The last several weeks have brought meaningful weakness so the currency of several emerging market countries. Nations like Venezuela, Argentina, Brazil, India, and of course Turkey, have seen the value of their native money plummet versus the US dollar.
Of course, when these things happen, the conquences are often felt by individuals in the country who see the purchasing power of their hard earned money evaporate in real time. Venezuelan inflation was projected by the IMF to hit 1,000,000 percent by the end of 2018.
What often results in the face of such a staggering devaluation of the currency is pain, confusion, and unrest among the population.
Unfortunately, these folks are some of the more vulnerable the world has to offer, and the very folks that need economic security the most.
In the end, people do what they always do and they try to solve the problem as best they can to try and bring some stability to their economic lives.
Increasingly, we could see countries in this situation turn to alternative digital currencies like bitcoin. Is that the right decision? Only time will tell.
However, when your own currency's value is vaporizing and taking your ability to buy basic supplies with it, it seems like a much safer bet.
As we review search data in places that have currencies that have struggled recently, we see more and more interest in bitcoin and other crytocurrencies. This type of demand could gain momentum, and drive new waves of interest and adoption for bitcoin as 2018 comes to a close.
Graphing Google search volume by country, and comparing it to the United States demonstrates the phenomenon. Throughout 2018, search demand for the term 'bitcoin' has been higher, and even rising lately, in places like Ghana and Iran. These developing markets are far outpacing the US on searches for bitcoin.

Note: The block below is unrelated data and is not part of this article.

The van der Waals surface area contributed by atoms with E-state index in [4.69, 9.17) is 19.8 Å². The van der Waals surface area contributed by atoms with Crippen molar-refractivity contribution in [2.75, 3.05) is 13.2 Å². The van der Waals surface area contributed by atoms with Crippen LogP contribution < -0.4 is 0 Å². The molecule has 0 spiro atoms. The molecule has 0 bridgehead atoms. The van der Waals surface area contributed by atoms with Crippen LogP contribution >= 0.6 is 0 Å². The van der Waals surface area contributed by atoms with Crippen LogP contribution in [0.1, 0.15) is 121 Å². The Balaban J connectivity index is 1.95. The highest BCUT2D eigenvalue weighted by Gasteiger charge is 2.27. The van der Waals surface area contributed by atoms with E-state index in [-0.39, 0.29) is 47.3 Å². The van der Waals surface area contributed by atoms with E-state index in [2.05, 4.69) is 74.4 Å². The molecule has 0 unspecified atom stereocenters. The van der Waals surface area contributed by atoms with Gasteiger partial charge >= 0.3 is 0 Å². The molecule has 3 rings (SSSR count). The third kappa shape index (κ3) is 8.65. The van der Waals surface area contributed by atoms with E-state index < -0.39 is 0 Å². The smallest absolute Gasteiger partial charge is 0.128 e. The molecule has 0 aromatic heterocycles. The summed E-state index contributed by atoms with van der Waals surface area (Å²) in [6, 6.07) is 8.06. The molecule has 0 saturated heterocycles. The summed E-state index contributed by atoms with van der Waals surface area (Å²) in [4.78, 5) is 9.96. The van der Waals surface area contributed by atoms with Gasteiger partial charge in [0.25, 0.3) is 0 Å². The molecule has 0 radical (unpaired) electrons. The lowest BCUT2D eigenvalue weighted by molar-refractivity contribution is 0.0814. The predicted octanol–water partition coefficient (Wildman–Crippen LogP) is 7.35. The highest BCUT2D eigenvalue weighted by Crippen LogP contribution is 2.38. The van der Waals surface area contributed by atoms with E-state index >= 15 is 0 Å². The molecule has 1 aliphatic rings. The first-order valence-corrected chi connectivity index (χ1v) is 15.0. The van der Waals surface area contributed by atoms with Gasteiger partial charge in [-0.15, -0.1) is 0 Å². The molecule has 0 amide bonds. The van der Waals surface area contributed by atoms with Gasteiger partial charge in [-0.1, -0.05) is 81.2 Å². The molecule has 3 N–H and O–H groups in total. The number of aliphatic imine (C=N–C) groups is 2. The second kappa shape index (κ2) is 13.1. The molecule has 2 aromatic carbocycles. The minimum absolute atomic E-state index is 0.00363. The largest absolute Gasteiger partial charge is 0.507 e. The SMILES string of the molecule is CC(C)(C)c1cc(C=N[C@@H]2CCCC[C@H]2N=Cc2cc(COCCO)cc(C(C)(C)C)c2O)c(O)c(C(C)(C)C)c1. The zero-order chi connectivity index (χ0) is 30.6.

data from trends.google visual by Jason Pfaff
Even a large emerging market like India is following the pattern. The USDINR pair has weakend to above 70.00, which is an all time high. While inflation has yet to spiral there, the currency is weaker than it has ever been and purchasing power has been eroded at a surprisingly rapid rate.
As the chart below shows, as the USDINR pair has moved higher, bitcoins being purchased with Rupee's has grown at a similar rate.
data from bitcoinity and trends.google visual and analysis by Jason Pfaff
None of us can ever forget the meteoric rise bitcoin experienced last fall.
In fact, it was right around this time last year that bitcoin was on the launch pad ready to rocket above 19,000. Before it was said and done, everyone was talking about bitcoin, from morning show hosts to grandmothers to rap stars.
And while no one can predict if and when that could ever happen again, it is fair to suggest the next wave of demand might come from some places we might not expect.
How much a surge of demand from different corners of the globe can actually move the price of bitcoin is hard to quantify, but the reasons it may happen make sense and could tell us more about the future of crypto than we probably realize.